The examples above indicate that Ghana’s context of institutional plurality is likely to give space to a new system, and it is imaginable that blockchain proponents, alongside their technology, may come to act as boundary objects in the emergence of new actor networks with their own normative frameworks and new shared meanings of land, property, and related recording technology. However, insofar as such endeavors would succeed amidst the contestations over legitimacy, the question as to whose claims are valid for entering on the blockchain’s own sphere of “code as law” and, as recent controversies over block sizes have shown, “lawlessness of code,” remains open. As such, it is as much a question of data governance as it is of land governance.
Theoretical Highlights and Possible Research Questions
Land rights documents in Ghana, generally speaking, play at least two important roles that evidence their value as boundary objects. Firstly, for the purpose of enrolment of communities, initiatives to map land rights are able to attract interest especially in communities where demand for (some kind of) land rights documents exists, e.g. as part of specific development projects, such as service provision (see, for instance, Lengoiboni, Richter, and Zevenbergen, 2019). Secondly, the production of documents and decisions on their form and content enroll further actors, for example, customary authorities, who sign in return for negotiated fees, and statutory actors to sanction the content of the documents. This kind of multi-party relation is exemplified by Meridia’s initiative. In this case, partially overlapping actor networks emerge in conjunction with the development of a w'hole set of so-called “documentation packages” for different purposes and regions (Salifu, 2018).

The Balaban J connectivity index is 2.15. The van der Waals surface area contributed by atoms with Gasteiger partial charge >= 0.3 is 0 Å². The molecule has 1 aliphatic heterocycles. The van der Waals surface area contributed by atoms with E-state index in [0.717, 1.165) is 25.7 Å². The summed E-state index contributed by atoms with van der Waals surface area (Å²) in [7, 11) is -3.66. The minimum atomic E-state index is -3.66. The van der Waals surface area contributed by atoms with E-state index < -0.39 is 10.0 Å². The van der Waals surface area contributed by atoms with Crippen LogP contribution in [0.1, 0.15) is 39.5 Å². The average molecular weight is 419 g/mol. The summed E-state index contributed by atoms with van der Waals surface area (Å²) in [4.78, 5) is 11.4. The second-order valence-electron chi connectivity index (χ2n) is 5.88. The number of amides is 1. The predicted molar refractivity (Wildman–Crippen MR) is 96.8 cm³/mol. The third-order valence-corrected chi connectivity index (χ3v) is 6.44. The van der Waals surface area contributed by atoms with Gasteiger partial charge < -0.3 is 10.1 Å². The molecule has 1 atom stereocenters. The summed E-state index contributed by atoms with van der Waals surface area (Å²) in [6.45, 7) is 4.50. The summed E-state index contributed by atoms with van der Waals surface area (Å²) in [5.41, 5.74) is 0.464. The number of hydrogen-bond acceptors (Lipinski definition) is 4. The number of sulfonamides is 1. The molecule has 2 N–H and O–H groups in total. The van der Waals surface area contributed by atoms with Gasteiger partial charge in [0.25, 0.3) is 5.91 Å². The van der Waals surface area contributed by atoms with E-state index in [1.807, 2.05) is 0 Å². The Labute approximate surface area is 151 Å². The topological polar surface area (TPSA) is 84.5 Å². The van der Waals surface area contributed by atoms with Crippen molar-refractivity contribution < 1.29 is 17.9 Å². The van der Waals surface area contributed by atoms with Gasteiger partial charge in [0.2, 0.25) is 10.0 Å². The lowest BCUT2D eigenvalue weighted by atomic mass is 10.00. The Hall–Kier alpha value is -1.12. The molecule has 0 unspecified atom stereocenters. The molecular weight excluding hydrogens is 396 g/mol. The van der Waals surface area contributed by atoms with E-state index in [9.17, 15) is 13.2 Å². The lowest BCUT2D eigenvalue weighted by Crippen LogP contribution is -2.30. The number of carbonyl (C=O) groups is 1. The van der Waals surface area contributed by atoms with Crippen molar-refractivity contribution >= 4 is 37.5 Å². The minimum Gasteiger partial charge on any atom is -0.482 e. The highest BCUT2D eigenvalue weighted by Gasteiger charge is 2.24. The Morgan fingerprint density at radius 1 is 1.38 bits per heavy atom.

Actors entering the land governance scene of Ghana often recognize the central role that the maintenance of digital land rights data plays in becoming “inevitable partners” (Oberdorf, 2017). In this sense, analogue or digital documents play a similar function, as both boundary objects, but also as devices in the processes of interessement, enrollment, and mobilization (Callon, 1986). In a study on blockchain implementation in Ghana by BitLand and Benben, Oberdorf (2017) observed that “although not the core of the functioning of the Blockchain, the process of digitization repeatedly returned in the interviews with the companies and public actors” (p.44), indicating both the hopes that blockchain can make documents in their digital form indisputable as well as searchable, and indicating the greatest perceived risks: the moment of entry of a document into the database and who should be the “single party” to add the initial data (Oberdorf, 2017). So, data quality and immutability are properties that offer affordance for blockchains acting as boundary objects across traditional and statutory regulations. Moving to more empirical entry points and question, what an emphasis on artefacts suggests asking is if, and how, blockchain is actually used in Ghana, for what functions exactly and at what scale; and what actors and associated normative frameworks become enrolled in the process? How is it different from w'hat we see elsewhere, and why, for instance, what specific forms and uses of blockchain may function as boundary objects and w'hat changes in meaning would we see then at the crossroads of different normative frameworks in land governance? If stabilizing into actor networks, how would these new patterns of action interplay over legitimacy with others; and to what outcome? (Table 11.2).